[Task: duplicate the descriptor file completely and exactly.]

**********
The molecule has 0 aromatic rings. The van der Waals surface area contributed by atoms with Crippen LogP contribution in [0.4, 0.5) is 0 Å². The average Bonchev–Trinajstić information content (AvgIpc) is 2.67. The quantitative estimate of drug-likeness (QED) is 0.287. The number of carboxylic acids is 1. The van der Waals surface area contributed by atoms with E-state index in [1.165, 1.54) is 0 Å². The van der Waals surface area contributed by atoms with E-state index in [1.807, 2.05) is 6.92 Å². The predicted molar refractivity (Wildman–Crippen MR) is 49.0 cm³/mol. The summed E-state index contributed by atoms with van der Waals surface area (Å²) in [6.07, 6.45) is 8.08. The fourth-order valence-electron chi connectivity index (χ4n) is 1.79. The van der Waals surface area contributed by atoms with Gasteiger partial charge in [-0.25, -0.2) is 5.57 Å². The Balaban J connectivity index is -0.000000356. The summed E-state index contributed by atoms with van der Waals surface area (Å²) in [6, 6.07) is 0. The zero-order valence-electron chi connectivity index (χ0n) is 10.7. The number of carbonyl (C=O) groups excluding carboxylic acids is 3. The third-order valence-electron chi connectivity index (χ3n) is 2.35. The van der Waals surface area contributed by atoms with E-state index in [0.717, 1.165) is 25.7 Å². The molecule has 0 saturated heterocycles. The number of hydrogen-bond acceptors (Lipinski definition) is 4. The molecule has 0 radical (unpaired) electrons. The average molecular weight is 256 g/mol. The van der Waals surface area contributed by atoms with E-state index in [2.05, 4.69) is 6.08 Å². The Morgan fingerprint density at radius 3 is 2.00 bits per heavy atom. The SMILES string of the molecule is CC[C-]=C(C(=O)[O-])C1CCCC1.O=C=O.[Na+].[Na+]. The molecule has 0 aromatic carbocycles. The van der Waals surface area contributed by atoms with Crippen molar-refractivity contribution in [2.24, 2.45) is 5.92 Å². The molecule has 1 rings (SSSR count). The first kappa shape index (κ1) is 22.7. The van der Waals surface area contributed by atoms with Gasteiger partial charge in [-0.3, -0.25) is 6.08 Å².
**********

The molecule has 0 aromatic rings. The van der Waals surface area contributed by atoms with Crippen LogP contribution in [0.4, 0.5) is 0 Å². The average Bonchev–Trinajstić information content (AvgIpc) is 2.67. The quantitative estimate of drug-likeness (QED) is 0.287. The number of carboxylic acids is 1. The van der Waals surface area contributed by atoms with E-state index in [1.165, 1.54) is 0 Å². The van der Waals surface area contributed by atoms with E-state index in [1.807, 2.05) is 6.92 Å². The predicted molar refractivity (Wildman–Crippen MR) is 49.0 cm³/mol. The summed E-state index contributed by atoms with van der Waals surface area (Å²) in [6.07, 6.45) is 8.08. The fourth-order valence-electron chi connectivity index (χ4n) is 1.79. The van der Waals surface area contributed by atoms with Gasteiger partial charge in [-0.25, -0.2) is 5.57 Å². The Balaban J connectivity index is -0.000000356. The summed E-state index contributed by atoms with van der Waals surface area (Å²) in [6, 6.07) is 0. The zero-order valence-electron chi connectivity index (χ0n) is 10.7. The number of carbonyl (C=O) groups excluding carboxylic acids is 3. The third-order valence-electron chi connectivity index (χ3n) is 2.35. The van der Waals surface area contributed by atoms with E-state index in [0.717, 1.165) is 25.7 Å². The molecule has 0 saturated heterocycles. The number of hydrogen-bond acceptors (Lipinski definition) is 4. The molecule has 0 radical (unpaired) electrons. The average molecular weight is 256 g/mol. The van der Waals surface area contributed by atoms with E-state index in [2.05, 4.69) is 6.08 Å². The Morgan fingerprint density at radius 3 is 2.00 bits per heavy atom. The SMILES string of the molecule is CC[C-]=C(C(=O)[O-])C1CCCC1.O=C=O.[Na+].[Na+]. The molecule has 0 aromatic carbocycles. The van der Waals surface area contributed by atoms with Crippen molar-refractivity contribution in [2.24, 2.45) is 5.92 Å². The molecule has 1 rings (SSSR count). The first kappa shape index (κ1) is 22.7. The van der Waals surface area contributed by atoms with Gasteiger partial charge in [-0.3, -0.25) is 6.08 Å².